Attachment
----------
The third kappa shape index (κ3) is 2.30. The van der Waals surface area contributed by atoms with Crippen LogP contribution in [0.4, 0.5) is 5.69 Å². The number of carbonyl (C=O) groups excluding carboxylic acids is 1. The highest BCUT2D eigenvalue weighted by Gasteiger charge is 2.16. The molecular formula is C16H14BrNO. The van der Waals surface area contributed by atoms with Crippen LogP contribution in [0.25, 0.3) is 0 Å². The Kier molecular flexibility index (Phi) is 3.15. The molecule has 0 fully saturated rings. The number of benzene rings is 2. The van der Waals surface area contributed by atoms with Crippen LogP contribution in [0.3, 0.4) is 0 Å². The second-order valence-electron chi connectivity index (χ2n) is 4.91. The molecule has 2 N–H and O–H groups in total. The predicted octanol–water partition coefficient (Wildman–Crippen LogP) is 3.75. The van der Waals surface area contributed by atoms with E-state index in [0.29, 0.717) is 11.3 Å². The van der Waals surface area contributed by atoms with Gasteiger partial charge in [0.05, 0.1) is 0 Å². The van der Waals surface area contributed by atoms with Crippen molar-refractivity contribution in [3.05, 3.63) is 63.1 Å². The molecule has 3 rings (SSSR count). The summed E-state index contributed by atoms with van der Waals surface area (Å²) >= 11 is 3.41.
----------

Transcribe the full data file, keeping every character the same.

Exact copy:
The third kappa shape index (κ3) is 2.30. The van der Waals surface area contributed by atoms with Crippen LogP contribution in [0.4, 0.5) is 5.69 Å². The number of carbonyl (C=O) groups excluding carboxylic acids is 1. The highest BCUT2D eigenvalue weighted by Gasteiger charge is 2.16. The molecular formula is C16H14BrNO. The van der Waals surface area contributed by atoms with Crippen LogP contribution in [0.25, 0.3) is 0 Å². The Kier molecular flexibility index (Phi) is 3.15. The molecule has 0 fully saturated rings. The number of benzene rings is 2. The van der Waals surface area contributed by atoms with Crippen LogP contribution in [0.3, 0.4) is 0 Å². The second-order valence-electron chi connectivity index (χ2n) is 4.91. The molecule has 2 N–H and O–H groups in total. The predicted octanol–water partition coefficient (Wildman–Crippen LogP) is 3.75. The van der Waals surface area contributed by atoms with E-state index in [0.29, 0.717) is 11.3 Å². The van der Waals surface area contributed by atoms with Gasteiger partial charge in [0.05, 0.1) is 0 Å². The van der Waals surface area contributed by atoms with Crippen molar-refractivity contribution in [3.05, 3.63) is 63.1 Å². The molecule has 3 rings (SSSR count). The summed E-state index contributed by atoms with van der Waals surface area (Å²) >= 11 is 3.41.